500 @off = ($-[0] + 1, $+[0]); # The 1 is for the tab
501 }
502
503 # Here, the input name has been found; we haven't set up the output,
504 # but we know where in the string
505 # the name starts. The string is set up so that for single characters
506 # (and not named sequences), the name is preceded immediately by a
507 # tab and 5 hex digits for its code, with a \n before those. Named
508 # sequences won't have the 7th preceding character be a \n.
509 # (Actually, for the very first entry in the table this isn't strictly
510 # true: subtracting 7 will yield -1, and the substr below will
511 # therefore yield the very last character in the table, which should
512 # also be a \n, so the statement works anyway.)
513 if (substr($txt, $off[0] - 7, 1) eq "\n") {
514 $utf8 = pack("U", CORE::hex substr($txt, $off[0] - 6, 5));
515
516 # Handle the single loose matching special case, in which two names
517 # differ only by a single medial hyphen. If the original had a
518 # hyphen (or more) in the right place, then it is that one.
519 $utf8 = $HANGUL_JUNGSEONG_O_E_utf8
520 if $loose
521 && $utf8 eq $HANGUL_JUNGSEONG_OE_utf8
522 && $name =~ m/O \s* - [-\s]* E/ix;
523 # Note that this wouldn't work if there were a 2nd
524 # OE in the name
525 }
526 else {
527
528 # Here, is a named sequence. Need to go looking for the beginning,
529 # which is just after the \n from the previous entry in the table.
530 # The +1 skips past that newline, or, if the rindex() fails, to put
531 # us to an offset of zero.
532 my $charstart = rindex($txt, "\n", $off[0] - 7) + 1;
533 $utf8 = pack("U*", map { CORE::hex }
534 split " ", substr($txt, $charstart, $off[0] - $charstart - 1));
535 }
536 }
537
538 # Cache the input so as to not have to search the large table
539 # again, but only if it came from the one search that we cache.
540 # (Haven't bothered with the pain of sorting out scoping issues for the
541 # scripts searches.)
542 $cache_ref->{$name} = $utf8 if defined $cache_ref;
543 }
544 }
545
546
547 # Here, have the utf8. If the return is to be an ord, must be any single
548 # character.
549 if ($wants_ord) {
550 return ord($utf8) if length $utf8 == 1;
551 }
552 else {
553
554 # Here, wants string output. If utf8 is acceptable, just return what
555 # we've got; otherwise attempt to convert it to non-utf8 and return that.
556 my $in_bytes = ($runtime)
557 ? (caller $runtime)[8] & $bytes::hint_bits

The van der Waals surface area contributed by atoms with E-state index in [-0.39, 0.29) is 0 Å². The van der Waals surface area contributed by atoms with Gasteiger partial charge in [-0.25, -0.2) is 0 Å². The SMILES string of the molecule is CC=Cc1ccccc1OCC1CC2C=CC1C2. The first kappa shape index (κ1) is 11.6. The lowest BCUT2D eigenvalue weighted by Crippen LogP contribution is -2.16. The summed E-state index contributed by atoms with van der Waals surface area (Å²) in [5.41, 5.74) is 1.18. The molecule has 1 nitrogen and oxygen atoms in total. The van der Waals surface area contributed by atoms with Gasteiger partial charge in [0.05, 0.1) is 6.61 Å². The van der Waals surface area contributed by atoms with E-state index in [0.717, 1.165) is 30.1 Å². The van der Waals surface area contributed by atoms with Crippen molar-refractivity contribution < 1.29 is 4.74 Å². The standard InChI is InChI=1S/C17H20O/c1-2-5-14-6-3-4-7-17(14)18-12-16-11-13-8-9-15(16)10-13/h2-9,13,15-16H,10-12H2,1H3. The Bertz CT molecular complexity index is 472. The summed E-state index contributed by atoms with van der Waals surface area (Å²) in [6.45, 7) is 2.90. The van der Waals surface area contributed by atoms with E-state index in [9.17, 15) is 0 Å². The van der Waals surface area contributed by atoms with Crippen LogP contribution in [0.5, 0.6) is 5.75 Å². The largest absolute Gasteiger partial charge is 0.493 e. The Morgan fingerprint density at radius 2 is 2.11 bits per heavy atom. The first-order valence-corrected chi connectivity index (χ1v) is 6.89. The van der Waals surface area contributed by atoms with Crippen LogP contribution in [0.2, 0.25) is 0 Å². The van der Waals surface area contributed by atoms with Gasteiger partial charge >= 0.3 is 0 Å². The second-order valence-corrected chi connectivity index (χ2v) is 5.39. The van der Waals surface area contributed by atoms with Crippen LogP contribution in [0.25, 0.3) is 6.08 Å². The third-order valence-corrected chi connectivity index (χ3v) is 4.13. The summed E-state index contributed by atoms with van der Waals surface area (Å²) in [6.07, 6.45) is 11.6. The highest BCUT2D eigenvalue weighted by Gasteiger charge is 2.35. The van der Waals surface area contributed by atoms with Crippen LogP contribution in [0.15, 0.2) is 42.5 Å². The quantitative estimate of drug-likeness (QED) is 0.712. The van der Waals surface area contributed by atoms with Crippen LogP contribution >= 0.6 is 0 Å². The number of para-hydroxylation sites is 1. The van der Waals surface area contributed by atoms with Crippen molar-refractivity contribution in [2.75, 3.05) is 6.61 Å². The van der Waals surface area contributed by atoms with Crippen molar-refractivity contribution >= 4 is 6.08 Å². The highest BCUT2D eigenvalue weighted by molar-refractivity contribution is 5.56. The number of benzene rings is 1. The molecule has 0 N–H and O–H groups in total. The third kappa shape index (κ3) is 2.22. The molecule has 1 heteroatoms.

558 : $^H & $bytes::hint_bits;
559 return $utf8 if (! $in_bytes || utf8::downgrade($utf8, 1)) # The 1 arg
560 # means don't die on failure
561 }
562
563 # Here, there is an error: either there are too many characters, or the
564 # result string needs to be non-utf8, and at least one character requires
565 # utf8. Prefer any official name over the input one for the error message.
566 if (@off) {
567 $name = substr($txt, $off[0], $off[1] - $off[0]) if @off;
568 }
569 else {
570 $name = (defined $save_input) ? $save_input : $_[0];
571 }
572
573 if ($wants_ord) {
574 # Only way to get here in this case is if result too long. Message
575 # assumes that our only caller that requires single char result is
576 # vianame.
577 carp "charnames::vianame() doesn't handle named sequences ($name). Use charnames::string_vianame() instead";
578 return;
579 }
580
581 # Only other possible failure here is from use bytes.
582 if ($runtime) {
583 carp not_legal_use_bytes_msg($name, $utf8);
584 return;
585 } else {
586 croak not_legal_use_bytes_msg($name, $utf8);
587 }
588
589} # lookup_name
590
591sub charnames {
592
593 # For \N{...}. Looks up the character name and returns the string
594 # representation of it.
595
596 # The first 0 arg means wants a string returned; the second that we are in
597 # compile time
598 return lookup_name($_[0], 0, 0);
599}
600
601sub import
602{
603 shift; ## ignore class name
604
605 if (not @_) {
606 carp("'use charnames' needs explicit imports list");
607 }
608 $^H{charnames} = \&charnames ;
609 $^H{charnames_ord_aliases} = {};
610 $^H{charnames_name_aliases} = {};
611 $^H{charnames_inverse_ords} = {};
612 # New fields must be added to %dummy_H, and the code in lookup_name()
613 # that copies fields from the runtime structure
614
615 ##
616 ## fill %h keys with our @_ args.
617 ##
618 my ($promote, %h, @args) = (0);
619 while (my $arg = shift) {
620 if ($arg eq ":alias") {
621 @_ or
622 croak ":alias needs an argument in charnames";
623 my $alias = shift;
624 if (ref $alias) {
625 ref $alias eq "HASH" or
626 croak "Only HASH reference supported as argument to :alias";
627 alias ($alias);
5198c137 628 $promote = 1;
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629 next;
630 }
631 if ($alias =~ m{:(\w+)$}) {
632 $1 eq "full" || $1 eq "loose" || $1 eq "short" and
633 croak ":alias cannot use existing pragma :$1 (reversed order?)";
634 alias_file ($1) and $promote = 1;
635 next;
636 }
5198c137 637 alias_file ($alias) and $promote = 1;
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638 next;
639 }
640 if (substr($arg, 0, 1) eq ':'
641 and ! ($arg eq ":full" || $arg eq ":short" || $arg eq ":loose"))
642 {
643 warn "unsupported special '$arg' in charnames";
644 next;
645 }
646 push @args, $arg;
647 }
648
649 @args == 0 && $promote and @args = (":full");
650 @h{@args} = (1) x @args;
651
652 # Don't leave these undefined as are tested for in lookup_names
653 $^H{charnames_full} = delete $h{':full'} || 0;
654 $^H{charnames_loose} = delete $h{':loose'} || 0;